Can I Claim Medical Expenses on My Taxes?

Can I Claim Medical Expenses on My Taxes?

  • Jan, 04 2021

If you had a lot of medical bills in 2018, you might be able to write off some of those expenses on your taxes. But your costs have to meet a threshold before they can be deducted.

The IRS lets you deduct qualified medical costs on your tax return as long as they are more than 7.5 percent of your adjusted gross income. Only costs that exceed that amount can be deducted.

For example, if your AGI is $45,000, you would multiply $45,000 by 0.075 and see that only medical expenses exceeding $3,375 can be deducted. If your medical bills for the year totaled $6,000, that leaves you with a medical expense deduction of $2,625.

Beginning Jan. 1, 2019, the medical expense threshold will rise to 10 percent of your AGI.

The threshold may seem unattainable, but you might meet it if you know what you can deduct.

Whose medical deductions can you count?

Medical and dental bills for you, your spouse and your dependents — everyone listed on your tax return — count toward the allowable deduction limit.

And don’t forget about medical bills you paid for a deceased dependent, whether before or after the person died.

Once you’re confident you know just whose costs are covered, be sure you don’t miss any.

Often-overlooked medical deductions:

  • Travel expenses to and from medical treatments. For 2018 taxes, the medical travel rate is 18 cents per mile, up from 17 cents per mile in 2017.
  • Insurance payments from already-taxed income. This includes the cost of long-term care insurance, up to certain limits based on your age.
  • Uninsured medical expenses, such as an extra pair of eyeglasses or set of contact lenses, false teeth, hearing aids and artificial limbs.
  • Costs of alcohol- or drug-abuse treatments.
  • Eye surgery, such as Lasik, when it is not for cosmetic purposes only.
  • Medically necessary costs prescribed by a physician. For example, if your doctor told you to add a humidifier to your home to relieve breathing problems, the humidifier and additional electricity costs to operate it could be at least partially deductible.
  • Some medical conference costs. You can count admission and transportation expenses to the conference if it concerns a chronic illness suffered by you, your spouse or a dependent. Meals and lodging costs while at the seminar, however, are not deductible.
  • Weight-loss programs, in some instances, might count as a deductible medical expense, similar to stop-smoking programs. But the diet program must be medically necessary — for example, if a doctor recommends it to reduce the risks of obesity or hypertension.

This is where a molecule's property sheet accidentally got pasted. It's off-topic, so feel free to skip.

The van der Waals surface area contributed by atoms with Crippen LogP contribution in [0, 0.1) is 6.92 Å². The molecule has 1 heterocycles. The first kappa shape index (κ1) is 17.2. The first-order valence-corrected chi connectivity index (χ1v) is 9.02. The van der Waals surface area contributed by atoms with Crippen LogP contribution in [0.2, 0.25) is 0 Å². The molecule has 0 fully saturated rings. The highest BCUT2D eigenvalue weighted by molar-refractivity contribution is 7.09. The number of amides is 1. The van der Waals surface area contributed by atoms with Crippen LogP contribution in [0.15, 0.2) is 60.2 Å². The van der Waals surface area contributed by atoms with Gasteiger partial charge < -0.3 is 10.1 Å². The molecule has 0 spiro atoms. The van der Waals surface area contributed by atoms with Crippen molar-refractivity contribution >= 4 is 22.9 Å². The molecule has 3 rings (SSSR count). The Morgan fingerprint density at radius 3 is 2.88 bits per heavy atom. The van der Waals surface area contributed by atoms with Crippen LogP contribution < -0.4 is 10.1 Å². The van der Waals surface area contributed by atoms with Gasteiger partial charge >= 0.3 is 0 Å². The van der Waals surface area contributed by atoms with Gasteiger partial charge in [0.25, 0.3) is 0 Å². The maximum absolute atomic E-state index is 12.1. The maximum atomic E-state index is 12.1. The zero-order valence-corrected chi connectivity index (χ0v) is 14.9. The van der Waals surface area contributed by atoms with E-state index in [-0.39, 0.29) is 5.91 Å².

Another way to get a tax break is with a medical flexible spending account, or FSA.  An FSA lets you set aside before-tax money, up to a certain amount, with which to pay out-of-pocket medical expenses. The 2018 contribution limit for FSAs is $2,650.

“Many employers offer plans that allow you to pay a portion of your medical expenses with pre-tax dollars,” says Valrie Chambers, associate professor of taxation and accounting at Stetson University in DeLand, Florida.

“This is a very good deal – almost a guaranteed 15 to 25 percent discount for most services. It helps to absorb the economic shock of an illness – and it is a shock,” says Chambers, who strongly encourages workers with access to an FSA to sign up.

Special medical needs

If you have special needs, there are other costs you can write off, such as the cost of a wheelchair, crutches, equipment that enables a deaf person to use a telephone or devices that provide television closed-captioning. Don’t forget guide dogs for the blind or hearing-impaired, or the costs to retrofit your car with special hand controls, or space to hold a wheelchair.

Aging-in-place home remodels you can write off

  • Installing ramps.
  • Widening doors and hallways and lowering counters and cabinets.
  • Adjusting electrical outlets and fixtures.
  • Grading exterior landscape to ease access to the house.
  • Adding a chairlift to get up and down stairs.

If you make changes to your home for medical reasons, you can deduct the cost as a medical expense. Expenses related to making your home more accessible for a handicapped resident also are deductible, but you likely won’t be able to write off the full costs on your tax return.

If the improvement increases the value of your property, that amount is subtracted from the project’s cost, and the difference counts as a medical expense.

For example, let’s say you spend $60,000 to install an elevator in your home because you have a heart problem and can’t walk flights of stairs anymore. Your home was worth $200,000; the elevator raised the value to $240,000. The cost of the elevator minus the increase in your home value is what you can deduct – in this case, $20,000.

Medical costs that are not tax-deductible

Strictly cosmetic surgery, health-club dues or costs of a weight-loss program that is not medically necessary aren’t deductible.

Neither are hair transplant operations or, at the other extreme, electrolysis treatments.

Since there are no tax breaks, you might consider financing cosmetic or non-medical surgeries with a cash-back credit card.

For a complete list of what the IRS will and won’t allow you to count toward your medical deductions, check out Publication 502. You might find a few things there that apply to you — maybe just enough to get you over that 10 percent deduction hurdle.


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